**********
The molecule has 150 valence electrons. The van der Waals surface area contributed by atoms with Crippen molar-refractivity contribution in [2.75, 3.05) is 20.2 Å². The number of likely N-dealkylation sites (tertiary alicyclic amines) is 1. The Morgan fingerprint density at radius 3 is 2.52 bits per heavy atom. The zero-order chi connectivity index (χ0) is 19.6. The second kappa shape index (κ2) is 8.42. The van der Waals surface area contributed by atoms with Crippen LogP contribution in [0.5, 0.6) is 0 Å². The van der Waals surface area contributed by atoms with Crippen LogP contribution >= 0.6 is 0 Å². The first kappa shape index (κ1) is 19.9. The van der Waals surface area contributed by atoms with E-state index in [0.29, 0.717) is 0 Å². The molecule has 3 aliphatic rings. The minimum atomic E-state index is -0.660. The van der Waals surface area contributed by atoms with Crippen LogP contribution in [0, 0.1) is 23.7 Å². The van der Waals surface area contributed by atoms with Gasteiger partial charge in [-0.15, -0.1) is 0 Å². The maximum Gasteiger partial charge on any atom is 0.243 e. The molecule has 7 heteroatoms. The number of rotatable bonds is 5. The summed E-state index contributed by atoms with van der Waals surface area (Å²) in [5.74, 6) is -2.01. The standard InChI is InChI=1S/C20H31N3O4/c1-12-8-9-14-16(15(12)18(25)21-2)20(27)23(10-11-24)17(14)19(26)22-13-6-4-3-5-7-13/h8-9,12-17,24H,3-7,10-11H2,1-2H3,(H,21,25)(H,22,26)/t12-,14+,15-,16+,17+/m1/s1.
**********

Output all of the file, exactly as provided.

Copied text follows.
The molecule has 150 valence electrons. The van der Waals surface area contributed by atoms with Crippen molar-refractivity contribution in [2.75, 3.05) is 20.2 Å². The number of likely N-dealkylation sites (tertiary alicyclic amines) is 1. The Morgan fingerprint density at radius 3 is 2.52 bits per heavy atom. The zero-order chi connectivity index (χ0) is 19.6. The second kappa shape index (κ2) is 8.42. The van der Waals surface area contributed by atoms with Crippen LogP contribution in [0.5, 0.6) is 0 Å². The van der Waals surface area contributed by atoms with Crippen LogP contribution >= 0.6 is 0 Å². The first kappa shape index (κ1) is 19.9. The van der Waals surface area contributed by atoms with E-state index in [0.29, 0.717) is 0 Å². The molecule has 3 aliphatic rings. The minimum atomic E-state index is -0.660. The van der Waals surface area contributed by atoms with Crippen LogP contribution in [0, 0.1) is 23.7 Å². The van der Waals surface area contributed by atoms with Gasteiger partial charge in [-0.15, -0.1) is 0 Å². The maximum Gasteiger partial charge on any atom is 0.243 e. The molecule has 7 heteroatoms. The number of rotatable bonds is 5. The summed E-state index contributed by atoms with van der Waals surface area (Å²) in [5.74, 6) is -2.01. The standard InChI is InChI=1S/C20H31N3O4/c1-12-8-9-14-16(15(12)18(25)21-2)20(27)23(10-11-24)17(14)19(26)22-13-6-4-3-5-7-13/h8-9,12-17,24H,3-7,10-11H2,1-2H3,(H,21,25)(H,22,26)/t12-,14+,15-,16+,17+/m1/s1.